These events form the first two novels, The Gold Sickle and The Brass Bell. The latter ends with Guilhern’s suffering a horrific punishment for attempting to escape. He is tied up. His naked body is lathered with honey. He is then covered with ants and a variety of other insects who slowly gnaw away at his flesh. Some of crawl inside his nose and his ears. It is an excruciating death and his body is left to rot in the open fields to serve as a warning against all slaves who might think of escaping.
Sylvest is soon sold to another master but before he is, he manages to preserve the writings of his father, and his grandfather Joel, about his person. He also obtains possession of the brass bell which adorned the horse that his father took into battle, and which will be handed down to future generations. This paves the way for the third novel, The Iron Collar, which is the chronicle of Guilhern’s son and daughter’s lives in captivity.
For many French intellectuals in the age of revolution, the Roman Republic was the epitome of freedom and liberty. The French Revolutionaries in 1789–99 appropriated Roman signs and symbols when they dismantled the monarchical system and set up a republic. Later French radicals followed suit, adopting symbols such as the fasces and the Phrygian cap in engravings that accompanied their periodicals and newspapers.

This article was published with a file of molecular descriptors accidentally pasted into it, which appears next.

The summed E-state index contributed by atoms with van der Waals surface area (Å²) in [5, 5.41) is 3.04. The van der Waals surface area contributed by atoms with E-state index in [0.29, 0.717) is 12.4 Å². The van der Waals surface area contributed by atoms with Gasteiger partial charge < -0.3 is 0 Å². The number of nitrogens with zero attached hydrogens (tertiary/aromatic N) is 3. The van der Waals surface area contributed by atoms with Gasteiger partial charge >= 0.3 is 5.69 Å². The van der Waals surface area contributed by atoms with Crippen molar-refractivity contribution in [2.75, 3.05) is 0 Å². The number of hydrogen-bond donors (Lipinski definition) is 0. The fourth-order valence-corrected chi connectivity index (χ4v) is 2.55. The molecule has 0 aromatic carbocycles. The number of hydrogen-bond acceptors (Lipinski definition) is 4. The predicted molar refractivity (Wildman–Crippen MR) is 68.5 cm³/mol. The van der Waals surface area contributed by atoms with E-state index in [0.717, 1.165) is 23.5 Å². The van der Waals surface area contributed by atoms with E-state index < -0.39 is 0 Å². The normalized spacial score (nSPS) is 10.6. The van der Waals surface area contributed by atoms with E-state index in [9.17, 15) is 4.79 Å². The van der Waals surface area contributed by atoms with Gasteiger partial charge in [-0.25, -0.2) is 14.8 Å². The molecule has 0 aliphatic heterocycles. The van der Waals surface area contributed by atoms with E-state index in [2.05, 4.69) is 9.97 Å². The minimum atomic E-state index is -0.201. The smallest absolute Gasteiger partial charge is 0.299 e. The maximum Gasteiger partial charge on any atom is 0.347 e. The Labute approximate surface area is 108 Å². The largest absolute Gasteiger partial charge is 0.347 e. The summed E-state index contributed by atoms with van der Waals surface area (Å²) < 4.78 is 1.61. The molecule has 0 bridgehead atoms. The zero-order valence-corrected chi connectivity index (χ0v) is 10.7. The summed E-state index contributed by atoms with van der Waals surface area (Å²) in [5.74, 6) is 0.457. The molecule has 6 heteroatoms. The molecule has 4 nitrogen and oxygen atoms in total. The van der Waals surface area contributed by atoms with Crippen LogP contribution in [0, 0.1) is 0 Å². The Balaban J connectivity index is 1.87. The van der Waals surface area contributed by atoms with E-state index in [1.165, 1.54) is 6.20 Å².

William Clare Roberts in Marx’s Inferno: The Political Theory of Capital (2016) has also shown how even Marx—to a limited extent—adapted the language of Classical Republicanism and liberty in his own writings, notably Das Kapital (1867). The Roman period in many French historical novels was depicted as something of a “golden age” when people enjoyed an unprecedented political liberty.
Yet Sue has a different opinion. The Roman conquest of Gaul, for him, brought with it an erosion of liberty and rights. It was the equivalent of the Norman Conquest of 1066 in England. It led to the enslavement of the entire population and lasted for centuries. If French socialists wanted to look to the past and be inspired by a truly free society then they should, so argues Sue, look back to pre-Roman Gaul.
As I read on, I shall provide further summaries of this fascinating chronicle of class struggle.
 George W.M. Reynolds, The Modern Literature of France, 2 vols (London: George Henderson, 1839), I, p. 79.
 Eugene Sue, ‘Mysteries of the People; or, The History of a Proletarian Family from the Earliest Ages to the Present Time’, Reynolds’s Miscellany, 19 January 1850, 414 marks the beginning of Sue’s novel in this magazine which ran for a year.
 Daniel de Leon, ‘Translator’s Preface’, in Eugene Sue, The Gold Sickle, Trans. Daniel de Leon (New York Labor News, 1904), pp. i–ii.
 Sue, The Gold Sickle, pp. 11–12.